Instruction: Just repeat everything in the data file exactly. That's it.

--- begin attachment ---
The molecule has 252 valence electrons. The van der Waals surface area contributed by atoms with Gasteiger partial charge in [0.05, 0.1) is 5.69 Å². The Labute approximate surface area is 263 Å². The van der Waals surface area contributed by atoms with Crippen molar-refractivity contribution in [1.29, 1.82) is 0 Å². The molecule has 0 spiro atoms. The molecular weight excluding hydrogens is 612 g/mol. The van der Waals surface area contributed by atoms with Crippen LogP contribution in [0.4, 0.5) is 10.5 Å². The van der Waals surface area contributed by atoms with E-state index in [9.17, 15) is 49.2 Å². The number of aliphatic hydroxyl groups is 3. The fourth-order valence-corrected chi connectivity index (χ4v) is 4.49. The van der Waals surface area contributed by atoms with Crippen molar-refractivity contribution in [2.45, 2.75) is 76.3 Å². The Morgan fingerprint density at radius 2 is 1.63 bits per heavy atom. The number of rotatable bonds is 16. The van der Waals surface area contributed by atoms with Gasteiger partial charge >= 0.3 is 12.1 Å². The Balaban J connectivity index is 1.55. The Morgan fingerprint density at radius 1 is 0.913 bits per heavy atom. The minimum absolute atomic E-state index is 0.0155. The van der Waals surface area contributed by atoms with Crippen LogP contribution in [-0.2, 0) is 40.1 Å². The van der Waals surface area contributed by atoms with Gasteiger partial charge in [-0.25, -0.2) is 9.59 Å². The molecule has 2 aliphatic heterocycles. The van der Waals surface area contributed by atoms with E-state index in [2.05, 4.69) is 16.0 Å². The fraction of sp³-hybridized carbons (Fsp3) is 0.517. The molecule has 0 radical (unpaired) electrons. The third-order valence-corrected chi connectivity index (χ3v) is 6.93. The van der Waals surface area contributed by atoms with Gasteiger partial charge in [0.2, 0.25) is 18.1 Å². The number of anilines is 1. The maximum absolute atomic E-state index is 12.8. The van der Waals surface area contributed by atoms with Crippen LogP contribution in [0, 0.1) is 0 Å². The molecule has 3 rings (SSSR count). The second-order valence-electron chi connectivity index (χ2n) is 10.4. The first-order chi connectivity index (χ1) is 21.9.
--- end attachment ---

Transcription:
The molecule has 252 valence electrons. The van der Waals surface area contributed by atoms with Gasteiger partial charge in [0.05, 0.1) is 5.69 Å². The Labute approximate surface area is 263 Å². The van der Waals surface area contributed by atoms with Crippen molar-refractivity contribution in [1.29, 1.82) is 0 Å². The molecule has 0 spiro atoms. The molecular weight excluding hydrogens is 612 g/mol. The van der Waals surface area contributed by atoms with Crippen LogP contribution in [0.4, 0.5) is 10.5 Å². The van der Waals surface area contributed by atoms with E-state index in [9.17, 15) is 49.2 Å². The number of aliphatic hydroxyl groups is 3. The fourth-order valence-corrected chi connectivity index (χ4v) is 4.49. The van der Waals surface area contributed by atoms with Crippen molar-refractivity contribution in [2.45, 2.75) is 76.3 Å². The Morgan fingerprint density at radius 2 is 1.63 bits per heavy atom. The number of rotatable bonds is 16. The van der Waals surface area contributed by atoms with Gasteiger partial charge >= 0.3 is 12.1 Å². The Balaban J connectivity index is 1.55. The Morgan fingerprint density at radius 1 is 0.913 bits per heavy atom. The minimum absolute atomic E-state index is 0.0155. The van der Waals surface area contributed by atoms with Crippen LogP contribution in [-0.2, 0) is 40.1 Å². The van der Waals surface area contributed by atoms with Gasteiger partial charge in [-0.25, -0.2) is 9.59 Å². The molecule has 2 aliphatic heterocycles. The van der Waals surface area contributed by atoms with E-state index in [2.05, 4.69) is 16.0 Å². The fraction of sp³-hybridized carbons (Fsp3) is 0.517. The molecule has 0 radical (unpaired) electrons. The third-order valence-corrected chi connectivity index (χ3v) is 6.93. The van der Waals surface area contributed by atoms with Gasteiger partial charge in [0.2, 0.25) is 18.1 Å². The number of anilines is 1. The maximum absolute atomic E-state index is 12.8. The van der Waals surface area contributed by atoms with Crippen LogP contribution in [0, 0.1) is 0 Å². The molecule has 3 rings (SSSR count). The second-order valence-electron chi connectivity index (χ2n) is 10.4. The first-order chi connectivity index (χ1) is 21.9.